An international leader in disability advocacy, TASH is dedicated to equity, opportunity
and inclusion for all. They work to ensure everyone has an opportunity to learn, work and enjoy life amongst a diverse community of family, friends and colleagues. This December, in Portland, Oregon TASH celebrated 40 years of generating change within the disability community. Five students from Growing Kids Therapy Center attended to advocate for their desire for an inclusive education. Benjamin McGann, Emma Budway and Huan Vuong are RPM students from Arlington Virginia who flew out to Portland to present. They each gave a TASH Talk (a 10 minute talk in the style of a TED Talk) and presented on a 50 minute panel discussion along with GKTC’s Portland RPMers, Liam Paquin and Niko Boskovic. Huan was also an invited panelist on a panel titled Sound the Alarm: Addressing the Ongoing Crisis in Communication Services and Supports. Finally, Ben, Huan and Emma represented the short film they created, The Power of Words, in a poster session. In each and every session, the students were quite simply AMAZING! These five students were confident, insightful, witty and brilliant! They had the audience hanging on their every letter as they used the letter boards to spell out their powerful messages of advocacy, inclusion and acceptance. Read on to hear what they had to say!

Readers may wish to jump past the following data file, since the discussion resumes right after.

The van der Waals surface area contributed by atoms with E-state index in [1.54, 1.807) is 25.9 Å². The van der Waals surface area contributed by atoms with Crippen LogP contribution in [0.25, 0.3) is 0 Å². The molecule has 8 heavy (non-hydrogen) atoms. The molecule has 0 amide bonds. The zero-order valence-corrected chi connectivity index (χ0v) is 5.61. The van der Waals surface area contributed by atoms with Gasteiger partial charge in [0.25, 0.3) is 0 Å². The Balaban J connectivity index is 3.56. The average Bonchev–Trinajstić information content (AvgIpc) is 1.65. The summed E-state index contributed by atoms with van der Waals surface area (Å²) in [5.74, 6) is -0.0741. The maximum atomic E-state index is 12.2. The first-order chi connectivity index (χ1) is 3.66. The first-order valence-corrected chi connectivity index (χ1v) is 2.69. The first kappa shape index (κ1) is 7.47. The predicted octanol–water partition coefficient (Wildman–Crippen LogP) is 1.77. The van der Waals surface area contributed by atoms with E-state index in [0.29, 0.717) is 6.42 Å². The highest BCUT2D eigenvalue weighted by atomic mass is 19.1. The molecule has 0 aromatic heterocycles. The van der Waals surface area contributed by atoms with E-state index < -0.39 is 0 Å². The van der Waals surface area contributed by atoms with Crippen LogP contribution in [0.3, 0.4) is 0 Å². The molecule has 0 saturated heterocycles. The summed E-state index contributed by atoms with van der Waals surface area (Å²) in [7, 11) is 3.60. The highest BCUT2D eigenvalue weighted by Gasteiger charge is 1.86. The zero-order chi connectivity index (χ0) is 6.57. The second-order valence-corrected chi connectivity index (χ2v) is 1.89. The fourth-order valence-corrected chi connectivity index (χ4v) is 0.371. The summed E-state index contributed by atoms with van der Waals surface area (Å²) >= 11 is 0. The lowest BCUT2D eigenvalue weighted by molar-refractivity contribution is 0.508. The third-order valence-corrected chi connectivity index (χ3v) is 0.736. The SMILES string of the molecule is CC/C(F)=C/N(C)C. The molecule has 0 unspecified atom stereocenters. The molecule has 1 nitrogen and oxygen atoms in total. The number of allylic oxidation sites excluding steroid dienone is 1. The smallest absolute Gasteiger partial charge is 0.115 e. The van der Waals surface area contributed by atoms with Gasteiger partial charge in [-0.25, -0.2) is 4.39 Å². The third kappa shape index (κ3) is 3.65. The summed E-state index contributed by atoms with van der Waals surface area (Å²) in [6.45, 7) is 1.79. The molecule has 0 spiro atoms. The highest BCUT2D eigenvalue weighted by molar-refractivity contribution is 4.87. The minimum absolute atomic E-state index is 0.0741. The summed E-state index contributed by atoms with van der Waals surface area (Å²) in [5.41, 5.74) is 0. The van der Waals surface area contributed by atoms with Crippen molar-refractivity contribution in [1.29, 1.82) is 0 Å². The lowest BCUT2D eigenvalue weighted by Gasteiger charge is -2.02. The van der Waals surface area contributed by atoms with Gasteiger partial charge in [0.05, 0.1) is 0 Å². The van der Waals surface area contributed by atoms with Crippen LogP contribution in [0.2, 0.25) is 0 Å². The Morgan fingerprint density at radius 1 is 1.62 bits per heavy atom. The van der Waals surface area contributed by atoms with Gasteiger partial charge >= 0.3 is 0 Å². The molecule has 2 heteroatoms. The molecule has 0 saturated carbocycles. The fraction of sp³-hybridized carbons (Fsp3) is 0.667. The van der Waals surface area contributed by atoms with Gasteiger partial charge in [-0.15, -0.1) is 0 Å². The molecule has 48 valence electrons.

Ben, Emma and Huan each gave a TASH Talk. Each talk was limited to 10 minutes, since it takes a bit of time to spell, the students prepared an introduction ahead of time (in italics) and completed the remainder of their talk on the letter boards (in all caps).